Daniel Vasella has a new exit package, and at a total of 5 million francs, it's a small fraction of the 72 million originally approved by the Novartis ($NVS) board. But at a time when executive pay is under the microscope in Switzerland, some watchdogs are still unhappy.
Vasella, who stepped down as chairman earlier this year, has stuck around, providing "certain transitional services," the company said in a statement. He'll stay through October to help "support" incoming chairman Joerg Reinhardt. For that work, Vasella will receive 2.7 million francs in cash, plus 31,724 Novartis shares, now worth about 2.2 million francs. Total: 4.9 million francs, or about $5.2 million.
And Vasella has the opportunity to earn more--a guaranteed minimum of $250,000 per year for 2014, 2015 and 2016. He'll be available to provide consulting services, "such as the coaching of high potential associates of Novartis and speeches at key Novartis events," the company said. Rate of pay: $25,000 per day.
"We are pleased that we will be able to call on Daniel Vasella's services and to have the opportunity to benefit from his knowledge and long-term experience in shaping a global healthcare leader," Novartis interim chairman Ulrich Lehner said in a statement.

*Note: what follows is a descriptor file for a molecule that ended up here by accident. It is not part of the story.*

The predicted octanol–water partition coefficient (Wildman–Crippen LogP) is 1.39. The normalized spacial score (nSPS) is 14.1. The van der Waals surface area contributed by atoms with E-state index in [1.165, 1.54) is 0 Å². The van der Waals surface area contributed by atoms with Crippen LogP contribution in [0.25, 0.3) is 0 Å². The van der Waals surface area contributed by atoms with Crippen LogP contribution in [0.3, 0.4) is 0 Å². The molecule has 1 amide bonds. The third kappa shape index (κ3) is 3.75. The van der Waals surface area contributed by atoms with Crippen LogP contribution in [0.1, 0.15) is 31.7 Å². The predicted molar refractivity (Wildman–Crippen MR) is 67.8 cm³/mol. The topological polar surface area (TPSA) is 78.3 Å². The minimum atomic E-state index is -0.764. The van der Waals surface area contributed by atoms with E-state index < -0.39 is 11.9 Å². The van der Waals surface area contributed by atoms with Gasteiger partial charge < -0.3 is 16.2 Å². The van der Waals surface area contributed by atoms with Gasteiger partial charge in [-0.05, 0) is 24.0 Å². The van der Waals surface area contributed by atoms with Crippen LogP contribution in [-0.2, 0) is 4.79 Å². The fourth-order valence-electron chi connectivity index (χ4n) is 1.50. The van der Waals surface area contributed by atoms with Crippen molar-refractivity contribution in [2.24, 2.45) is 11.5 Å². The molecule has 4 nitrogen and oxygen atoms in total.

Vasella has long been a lightning rod for complaints about executive pay in his home country. After all, he often topped rankings of highest-paid Swiss CEOs. So, his exit package was destined to draw scrutiny.
Boy, did it. News of his hefty, 5-year noncompete agreement emerged just as the Swiss prepared to vote on new executive-pay restrictions. Vasella's deal helped galvanize support for those curbs, which voters approved handily. Vasella had already said he would forgo the $78 million deal, but Novartis shareholders staged protests of their own at the company's annual meeting.
Unsurprisingly, pay watchdogs took shots at Vasella's latest compensation package. "We are astonished; we think it's exaggerated," Dominique Biedermann, the chief executive officer of Geneva-based Ethos, told Bloomberg. "A manager who leaves is gone. We don't understand why Mr. Vasella needs to stay on as a consultant for another three years."
Now, though, Vasella can take comfort in company. Novartis' current CEO, Joe Jimenez, has already drawn fire in Switzerland for his $14 million compensation package.
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